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July 17, 1992 - Image 51

Resource type:
Text
Publication:
The Detroit Jewish News, 1992-07-17

Disclaimer: Computer generated plain text may have errors. Read more about this.

I POLITICS

Anything But Lackluster

In West Bloomfield, trustee candidates strive to end
political bickering.

JENNIFER FINER

Jewish News Intern

HOT RACE
*******

local script is just wait-
ing to be written. The
topic: West Bloomfield
politics.
The West Bloomfield Board
of Trustees election has an
unprecedented 16 candidates
vying for four positions. Three
names appear on the Democ-
ratic ticket, for which no pri-
mary is necessary. The slate
of 13 Republicans will be nar-
rowed to 4
candidates
in the Aug. 4
primary.
The race,
which has
proven to be
anything but
dull, at times
looks more like a made-for-TV
movie than a political cam-
Paign.
Historically, Democrats
have not won races in West
Bloomfield Township. This is
the first time a slate of De-
mocrats will appear on the
ballot. And they are Jewish:
Richard Barr, Al Holtz and
Anthony Spokojny.
hi November, they will face
the four Republicans who se-
cure the most votes in the
Aug. 4 primary.
Meanwhile, candidates on
both sides eyeing the town-
ship board say the trustees
need a change. Board mem-
bers, they say, are known for
constant bickering over issues
and an inability to effectively

S'92

reach a decision. Many can-
didates say they decided to
run to put a stop to the
board's alleged ineffective-
ness.
The Republican candidates
see eye-to-eye on some issues
but their differences offer a
choice to voters in the prima-
ry.
Raymond Holland is run-
ning for reelection. He says in
his 23 1/2 years on the board
there has never been a unan-
imous board decision.
Mr. Holland does not think
the board is ineffective. He
feels things get accomplished
but he does agree the board
has never had so many prob-
lems.
"I think we have been ef-
fective but we are leaderless,"
says Mr. Holland.
"The inability of the board
to deal with the issues has
fostered a desire in a lot of
people to run," candidate
Marvin Lee says.
"The way the board con-
ducts business is embarrass-
ing. Calling people liars and
engaging in shouting match-
es shows a lack of profession-
alism," says Arthur Goyeau,
another candidate for trustee.
Ms. Draur, the township
supervisor, is running for re-
election and has done a little
campaigning of her own — for
others. In addition to running
her own campaign, she en-
dorsed a slate of of trustee
candidates.
Ms. Draur's endorsement
of Marvin Lee, Royanne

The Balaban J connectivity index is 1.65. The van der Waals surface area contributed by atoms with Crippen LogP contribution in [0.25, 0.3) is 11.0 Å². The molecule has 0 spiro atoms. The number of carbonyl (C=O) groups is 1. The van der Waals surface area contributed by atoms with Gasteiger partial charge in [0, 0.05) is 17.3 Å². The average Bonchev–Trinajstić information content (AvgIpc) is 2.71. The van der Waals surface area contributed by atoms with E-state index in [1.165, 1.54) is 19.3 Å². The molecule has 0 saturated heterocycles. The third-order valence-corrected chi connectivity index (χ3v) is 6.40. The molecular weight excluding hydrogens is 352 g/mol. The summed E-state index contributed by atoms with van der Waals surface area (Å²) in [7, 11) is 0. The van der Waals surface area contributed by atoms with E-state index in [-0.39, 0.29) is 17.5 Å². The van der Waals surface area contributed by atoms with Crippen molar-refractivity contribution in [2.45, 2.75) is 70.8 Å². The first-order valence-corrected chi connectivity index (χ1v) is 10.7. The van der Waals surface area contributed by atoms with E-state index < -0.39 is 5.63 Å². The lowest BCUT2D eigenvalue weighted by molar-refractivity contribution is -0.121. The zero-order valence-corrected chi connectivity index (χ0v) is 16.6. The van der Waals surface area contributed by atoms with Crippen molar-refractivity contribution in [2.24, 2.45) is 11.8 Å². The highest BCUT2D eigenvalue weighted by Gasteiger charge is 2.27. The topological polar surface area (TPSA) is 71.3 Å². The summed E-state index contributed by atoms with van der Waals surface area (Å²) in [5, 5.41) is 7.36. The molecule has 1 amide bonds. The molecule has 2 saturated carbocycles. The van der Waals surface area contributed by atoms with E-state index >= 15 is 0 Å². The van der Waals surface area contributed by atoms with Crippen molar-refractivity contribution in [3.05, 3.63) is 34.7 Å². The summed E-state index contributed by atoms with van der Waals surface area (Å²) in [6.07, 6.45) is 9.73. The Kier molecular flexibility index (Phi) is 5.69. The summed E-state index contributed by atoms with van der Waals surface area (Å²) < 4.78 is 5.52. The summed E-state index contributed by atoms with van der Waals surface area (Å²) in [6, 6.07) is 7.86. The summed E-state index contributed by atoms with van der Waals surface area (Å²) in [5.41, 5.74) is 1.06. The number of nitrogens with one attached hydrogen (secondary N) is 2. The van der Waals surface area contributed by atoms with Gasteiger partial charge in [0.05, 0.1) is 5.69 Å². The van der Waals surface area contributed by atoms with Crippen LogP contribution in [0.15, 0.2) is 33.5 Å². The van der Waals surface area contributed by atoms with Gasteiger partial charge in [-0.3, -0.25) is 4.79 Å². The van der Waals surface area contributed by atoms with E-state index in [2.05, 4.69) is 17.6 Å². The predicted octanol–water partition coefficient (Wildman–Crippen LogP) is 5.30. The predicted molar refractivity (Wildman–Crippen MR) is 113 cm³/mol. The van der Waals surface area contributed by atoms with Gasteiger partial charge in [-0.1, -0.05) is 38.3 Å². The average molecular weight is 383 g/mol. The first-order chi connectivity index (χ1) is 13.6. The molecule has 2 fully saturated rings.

MacKellar, Michael Schwartz

and Larry Wasserman has
stirred heated debate among
the candidates. Those who did
not get her endorsement have
been quick to criticize Ms.
Draur and those running on
her slate.
It's virtually impossible to
drive through West Bloom-
field without noticing vast
numbers of candidates' signs.
This has caused controversy
with the current board.
Mr. Holland told the board
during its July 7 meeting
about an intersection with an
estimated 30 candidate signs.
Board members have pub-
licly recognized the need to
adopt and enforce a new sign
ordinance so that the signs do
not become a threat to safety.
Yet they have not yet passed
such an ordinance.
Beyond the political in-
fighting, candidates believe
the major issues facing the
township are road conditions,
growth and taxes.
They hold differing views
on other issues such as recy-
cling and taking care of senior
citizens.
Anyone who has driven
down Orchard Lake Road
during rush hour knows that
traffic in the township is a
problem. Candidates agree,
but their remedies are di-
verse.
Jewish candidate Allen
Adelberg speaks extensively
about alleviating traffic. As
an alternative, he suggests a
two-tiered road to be used as
a mini-expressway under an
existing road (like the Lodge

Freeway under Cobo Hall).
He would like to see the coun-
ty help fund this project be-
cause he believes the county
has done very little to im-
prove traffic flow.
"The population of West
Bloomfield is expected to grow
to about 80,000. How are all
these people going to get
home?" Mr. Adelberg asks.
Candidate Richard Andich
offers another perspective: He
would like to see roads like 14
Mile and 15 Mile widened and
he would like to see police of-
ficers directing traffic during
rush hour to keep traffic flow-
ing.
Marc Shulman, who is Jew-
ish, favors building the Hag-
gerty connector and joining
Haggerty and the 1-96 ex-
pressway to help traffic flow
smoothly.
The connector would build
an expressway parallel to
Haggerty Road from 1-96
northward.
Larry Wasserman, who is
also Jewish, is advocating
adding a center turn lane to
busy roads within the com-
munity, hoping to make the
roads safer and less con-
gested.
Mr. Lee says West Bloom-
field is at the zenith of its traf-
fic problem. Paving dirt roads,
widening 14 and 15 Mile
roads and keeping super-
highways out of the township
will offer some remedy to the
situation, he says.
Growth has always been a
heated issue in the township.
In recent years, a local group

CAMPAIGN WATCH

This is the fourth part of a
series on races to watch
before the Aug. 4 primary
election. Next week we will
take a close look at the
Oakland County Commis-
sion, the race for Oakland
County Prosecutor and a
Wayne County race for
Court of Appeals.

Allen Adelberg

Michael Schwartz

Marc Shulman

Larry Wasserman

THE DETROIT JEWISH NEWS

51

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